Characteristics of ethnographic research design
What are the characteristics of ethnographic research design
Characteristics of ethnographic research design can be described as follows:
- It is holistic in that it attempts to view the researched phenomenon from the perspective of every involved person.
- It pays close attention to individual experience and takes context into consideration.
- Data are collected through observation, interviews, and fieldnotes.
- Ethnographers often live among people who are not familiar with Western ways of living for an extended period of time to develop rapport with them (most known method).
- Ethnographic research is exploratory in nature; it attempts to discover rather than test hypotheses (most of the time). On this basis, ethnographers develop thick descriptions through extensive fieldwork.
- Data are analyzed by applying themes or patterns that emerge from them.
- This process is highly interpretive and may present some difficulties when trying to verify them with members of the culture.
Ethnographies often meet the criteria of positivism in order to confirm their findings on the researched phenomena. They are also mainly qualitative studies due to their interpretivist approach which allows researchers to produce more valid insights into human behavior than quantitative studies.
A recent study attempted to compare the quantitative and qualitative approaches in social sciences. This is what they found out: 'Quantitative research has focused on proving or disproving hypotheses, whereas qualitative research has focused on developing an in-depth understanding of how people behave.' This means that while both methods allow for valid insights into human behavior, they are structured in such different ways that comparing their results would be like comparing oranges with apples. Moreover, they might not even focus on the same phenomena.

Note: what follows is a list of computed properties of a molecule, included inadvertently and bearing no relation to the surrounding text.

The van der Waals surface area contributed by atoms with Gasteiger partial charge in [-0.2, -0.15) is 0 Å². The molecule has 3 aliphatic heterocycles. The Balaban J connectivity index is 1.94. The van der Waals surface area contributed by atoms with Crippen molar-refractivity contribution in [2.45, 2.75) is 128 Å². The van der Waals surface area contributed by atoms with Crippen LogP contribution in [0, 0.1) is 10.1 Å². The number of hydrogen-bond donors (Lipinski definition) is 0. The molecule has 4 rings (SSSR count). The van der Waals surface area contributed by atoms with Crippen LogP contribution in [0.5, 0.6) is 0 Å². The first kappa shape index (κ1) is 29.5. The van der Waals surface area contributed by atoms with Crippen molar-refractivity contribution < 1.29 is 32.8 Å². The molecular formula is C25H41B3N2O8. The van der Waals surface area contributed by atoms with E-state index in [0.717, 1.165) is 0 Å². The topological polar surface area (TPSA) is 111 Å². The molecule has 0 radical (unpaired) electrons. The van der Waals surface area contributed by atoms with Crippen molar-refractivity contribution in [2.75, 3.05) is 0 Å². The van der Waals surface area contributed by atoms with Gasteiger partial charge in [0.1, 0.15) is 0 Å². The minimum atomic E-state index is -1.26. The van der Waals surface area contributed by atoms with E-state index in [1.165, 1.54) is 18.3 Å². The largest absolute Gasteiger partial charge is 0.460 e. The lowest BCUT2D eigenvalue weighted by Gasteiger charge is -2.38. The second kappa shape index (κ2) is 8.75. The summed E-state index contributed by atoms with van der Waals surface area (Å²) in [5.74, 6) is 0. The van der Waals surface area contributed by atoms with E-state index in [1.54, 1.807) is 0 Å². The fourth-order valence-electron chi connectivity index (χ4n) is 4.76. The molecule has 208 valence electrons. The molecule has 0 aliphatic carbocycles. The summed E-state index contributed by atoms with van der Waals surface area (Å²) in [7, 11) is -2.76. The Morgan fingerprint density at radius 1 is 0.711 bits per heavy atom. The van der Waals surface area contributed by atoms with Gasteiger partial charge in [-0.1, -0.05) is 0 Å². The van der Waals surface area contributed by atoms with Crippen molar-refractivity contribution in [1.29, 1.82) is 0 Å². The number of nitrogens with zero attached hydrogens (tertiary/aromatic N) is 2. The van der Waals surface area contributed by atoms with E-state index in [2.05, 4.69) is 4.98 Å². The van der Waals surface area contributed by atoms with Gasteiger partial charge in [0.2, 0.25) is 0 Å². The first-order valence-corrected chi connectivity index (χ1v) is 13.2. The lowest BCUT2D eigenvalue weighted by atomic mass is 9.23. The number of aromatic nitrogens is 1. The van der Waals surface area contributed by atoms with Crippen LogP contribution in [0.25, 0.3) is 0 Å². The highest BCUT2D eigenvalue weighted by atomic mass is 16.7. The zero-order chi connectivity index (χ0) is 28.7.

Research design can place a special emphasis on certain characteristics of ethnographic research design over others depending on the objectivity/subjectivity preference of researchers involved in it. For example, a study which aims to explore public attitudes towards women's autonomy might emphasize the features described by Silvia (2011) in their research design.
The above mentioned characteristics are not necessarily used in conjunction with each other all the time. Ritchie et al., 2003 also stress that 'The choice of particular fieldwork techniques is affected by the project objectives and context.' The goal of researchers will determine which attributes are more important than others.
Creswell, J. W., 2009. Research design: Qualitative, quantitative, and mixed methods approaches 3rd edn. SAGE publications Inc, US.
Silvia, P. J., 2011 . Defining Validity in Social Science Research: A Case for Triangulation Across Methods and Designs. New Ideas in Psychology, 29(2), pp.
Ritchie, J., Forsyth, B. & Atkinson, P., 2003 'The ethnographic research process.' In Denzin NK and Yvonna S Lincoln (eds.) Collecting and Interpreting Qualitative Materials 2nd edn, Sage Publications Inc US p103-120..